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MIDAS SHARING TIPS: Rare metals for your headphones? Try the rainbow

MIDAS SHARING TIPS: Rare metals for your headphones? If you want success for your investment portfolio, try Rainbow Rare Earths

In 1992, Deng Xiaoping, a veteran of the Chinese Communist Party, declared: “The Middle East has its oil. China has rare earths. At the time, few people cared. Today, many do, including governments and businesses around the world.

Rare earth metals can be found in products as diverse as headphones to air conditioning units and they are increasingly in demand as the world tries to get cleaner and greener.

China accounts for over 75% of global rare earth production and 95% of refining and processing. So it’s no surprise that the West wants to reduce its dependence on China, but alternative producers and processors are scarce.

Power Play: Rainbow Rare Earths is a major producer of neodymium, used in millions of headphones

Rainbow Rare Earths is an exception to the rule. The company is shaping up to be one of the largest producers outside of China of two key rare earth metals, praseodymium and neodymium.

These form the basis of a compound called NdPr oxide, which has tripled in price in less than two years, from $ 40,000 per tonne to $ 115,000 (£ 86,000) per tonne. Some forecasters suggest the push will continue as rare earth metals are essential components of wind turbines and electric cars.

Rainbow has two rare earth projects, one in Burundi and the other in South Africa. Today, the mine in Burundi is in hibernation, while the site in South Africa is in development. Despite this, Rainbow’s stock price has risen over 30% to 13p in the past year and analysts believe the stock is expected to triple in the next two years.

Investor enthusiasm is focused on the South African Phalaborwa project, right next to the Kruger National Park. Home to a phosphate mine for decades, the site spawned two piles of gypsum tailings, each measuring over 1,000 feet long and 200 feet high. They contain traces of praseodymium and neodymium, as well as other valuable rare earth elements. Normally, these elements are extracted from the ore. In Phalaborwa’s case, they will be mined from the gypsum stacks, a process that will cost much less than conventional mining and, most importantly, will not provide clumps of unprocessed metals that will have to be separated in China.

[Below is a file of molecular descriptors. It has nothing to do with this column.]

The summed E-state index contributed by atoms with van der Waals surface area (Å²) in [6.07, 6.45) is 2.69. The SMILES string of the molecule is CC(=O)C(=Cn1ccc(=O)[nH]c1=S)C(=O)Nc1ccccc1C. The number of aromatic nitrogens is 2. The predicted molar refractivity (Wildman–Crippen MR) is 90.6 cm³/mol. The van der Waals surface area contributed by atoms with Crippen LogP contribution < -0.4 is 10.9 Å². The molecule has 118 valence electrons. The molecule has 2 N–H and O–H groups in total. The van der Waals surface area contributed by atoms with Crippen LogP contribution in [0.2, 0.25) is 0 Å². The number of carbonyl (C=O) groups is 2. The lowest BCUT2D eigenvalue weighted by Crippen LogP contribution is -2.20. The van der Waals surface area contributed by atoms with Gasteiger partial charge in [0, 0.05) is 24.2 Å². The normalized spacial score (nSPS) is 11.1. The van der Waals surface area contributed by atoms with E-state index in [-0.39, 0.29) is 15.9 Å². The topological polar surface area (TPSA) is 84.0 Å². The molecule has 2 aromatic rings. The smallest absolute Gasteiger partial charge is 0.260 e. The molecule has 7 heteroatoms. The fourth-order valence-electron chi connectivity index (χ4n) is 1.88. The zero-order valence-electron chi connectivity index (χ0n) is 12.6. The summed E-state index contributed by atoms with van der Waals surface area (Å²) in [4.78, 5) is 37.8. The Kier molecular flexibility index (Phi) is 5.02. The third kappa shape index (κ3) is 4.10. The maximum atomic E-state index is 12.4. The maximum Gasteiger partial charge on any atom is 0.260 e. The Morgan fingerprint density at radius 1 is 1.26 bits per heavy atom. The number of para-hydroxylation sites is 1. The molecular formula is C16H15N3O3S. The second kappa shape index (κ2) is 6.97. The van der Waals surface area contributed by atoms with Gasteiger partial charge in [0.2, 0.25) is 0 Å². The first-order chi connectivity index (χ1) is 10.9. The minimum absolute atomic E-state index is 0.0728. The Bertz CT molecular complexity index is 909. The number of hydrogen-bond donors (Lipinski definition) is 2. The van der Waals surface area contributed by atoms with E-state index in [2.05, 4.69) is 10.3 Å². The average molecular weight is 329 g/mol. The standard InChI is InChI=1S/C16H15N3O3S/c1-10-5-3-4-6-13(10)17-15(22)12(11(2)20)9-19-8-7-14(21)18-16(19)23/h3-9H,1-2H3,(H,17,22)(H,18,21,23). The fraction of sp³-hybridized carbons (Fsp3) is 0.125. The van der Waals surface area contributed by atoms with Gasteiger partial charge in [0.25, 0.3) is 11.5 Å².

The costs will be relatively modest as there will be no need for expensive underground drilling and the project is not subject to South African mining regulations as it is considered a chemical processing operation rather than a mine.

There are also ecological benefits, as Rainbow will clean the gypsum as part of the rare earth mining process, creating a material that could easily be sold to construction companies.

The site is expected to be operational by 2024 and annual revenues of up to $ 250 million are expected, with underlying profits of at least $ 100 million per year.

Even as Phalaborwa moves towards production, the Burundi project is likely to resume operations.

Historically, the Burundian government has been entitled to 10 percent of local mining projects, but is keen to secure more favorable terms and therefore halted all mining operations during the summer of this year. A compromise is expected next year, with politicians likely to demand somewhere closer to 15 percent of Burundi’s mine.

Even at this level, the site has a lot of potential as it is rich in praseodymium and neodymium and around 450 tonnes of ore are already waiting to be processed on site, an operation which alone will generate around $ 1.5 million in cash.

African mining projects have a checkered track record in the stock market.

However, Rainbow is headed by George Bennett, an investment banker turned mining expert with nearly 20 years of successful project history under his belt and an experienced team behind him.

Midas Verdict: A mining company that is making no money, struggling with political problems, and likely not making significant profits for several years, may seem like a reckless investment. But Rainbow Rare Earths is in the right place at the right time. Demand for rare earths increases, Rainbow can help reduce the world’s dependence on China, and Bennett knows his game. At 13p, stocks are worth a boot.

Negotiated on: Main market Teleprinter: RBW Contact: or 00 27 82 652 8526

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